Off the Grid, CJ Box

Your favorite form of transportation:

The United States Pony Club (USPC) Manual of Horsemanship, Susan E. Harris

Your best friend is:

The Highwayman, Craig Johnson

You and your friends are:

A Monstrous Regiment of Women, Laurie R. King

What's the weather like: 

Havana Storm, Clive Cussler

(Again, a re-read via audiobook. I did a lot of driving during the summer of 2016, so my library’s audiobooks were MUCH appreciated. When driving alone, I especially like listening to stories I’d thoroughly enjoyed having read in the past. Occasionally, I wasn’t able to really pay attention to the audiobook, like during heavy traffic in the Chicago area. So having read the book already (even if it had been a few years ago), I felt like I didn’t miss anything by not having paid attention for a certain section of the audiobook. When driving with my husband, I try to get books that we will both enjoy, but also I like getting books that I maybe haven’t had the chance to read, yet. When I’m the passenger, it’s easier to dedicate my full attention to the audiobook, because when I’m driving, I’m mostly focused on the driving part.)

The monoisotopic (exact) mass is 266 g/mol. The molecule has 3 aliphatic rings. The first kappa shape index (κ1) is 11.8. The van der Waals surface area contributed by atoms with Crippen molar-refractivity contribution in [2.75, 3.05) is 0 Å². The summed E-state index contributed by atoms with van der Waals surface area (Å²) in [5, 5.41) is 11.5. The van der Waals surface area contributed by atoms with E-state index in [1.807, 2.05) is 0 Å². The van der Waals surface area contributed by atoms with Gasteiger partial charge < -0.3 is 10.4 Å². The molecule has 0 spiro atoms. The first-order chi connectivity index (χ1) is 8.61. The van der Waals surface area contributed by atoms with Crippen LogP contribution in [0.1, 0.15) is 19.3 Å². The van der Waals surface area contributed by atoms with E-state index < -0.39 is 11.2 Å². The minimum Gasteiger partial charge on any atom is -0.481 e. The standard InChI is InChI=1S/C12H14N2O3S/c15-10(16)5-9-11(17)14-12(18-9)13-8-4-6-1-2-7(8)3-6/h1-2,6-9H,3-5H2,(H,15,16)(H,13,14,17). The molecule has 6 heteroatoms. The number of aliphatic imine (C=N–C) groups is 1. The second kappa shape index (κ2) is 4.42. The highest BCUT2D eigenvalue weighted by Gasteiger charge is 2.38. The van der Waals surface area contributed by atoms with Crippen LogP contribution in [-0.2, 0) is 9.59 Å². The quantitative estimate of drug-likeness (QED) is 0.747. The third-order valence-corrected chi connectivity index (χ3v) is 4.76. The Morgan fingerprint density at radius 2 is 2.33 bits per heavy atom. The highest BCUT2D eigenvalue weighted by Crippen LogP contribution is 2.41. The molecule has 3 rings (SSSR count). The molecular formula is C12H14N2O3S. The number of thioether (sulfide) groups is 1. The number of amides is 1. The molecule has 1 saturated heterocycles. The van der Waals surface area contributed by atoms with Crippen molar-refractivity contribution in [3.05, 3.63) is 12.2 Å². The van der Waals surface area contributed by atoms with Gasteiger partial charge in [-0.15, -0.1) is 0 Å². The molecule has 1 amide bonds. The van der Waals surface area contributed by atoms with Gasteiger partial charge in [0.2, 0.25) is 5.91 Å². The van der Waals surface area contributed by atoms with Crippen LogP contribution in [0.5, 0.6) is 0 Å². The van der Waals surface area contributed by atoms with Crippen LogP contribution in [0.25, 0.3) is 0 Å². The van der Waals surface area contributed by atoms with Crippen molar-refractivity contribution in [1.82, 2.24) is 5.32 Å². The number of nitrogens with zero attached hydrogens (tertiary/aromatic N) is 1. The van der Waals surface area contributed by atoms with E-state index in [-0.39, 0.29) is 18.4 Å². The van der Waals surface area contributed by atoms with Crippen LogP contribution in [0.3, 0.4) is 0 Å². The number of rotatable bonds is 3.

Favorite time of day:

Night Fall, Nelson DeMille

(Yep. Another re-read via audiobook, checked out of our local library. My husband and I listened to this on our way from Northwest Indiana during our trip there July 22-31, 2016. I’d originally read this when it had first come out in 2004 and knew it would be a book he’d enjoy listening to, during our 8-hour one-way drive.)

What is life to you:
 
An Obvious Fact, Craig Johnson

Your fear:
 
The Emperor’s Revenge, Clive Cussler


What is the best advice you have to give:

Age is Just a Number: Achieve Your Dreams at Any Stage in Your Life, Dara Torres

Thought for the day:

Christmas in Absaroka County, Craig Johnson

How I would like to die:
Cross Justice, James Patterson

My soul's present condition:
The Beekeeper’s Apprentice, Laurie R. King


So there it is. 

And now for a couple resolutions: keeping this blog from drifting away from me, like it has in the past few years! And continuing to read more than I did last year!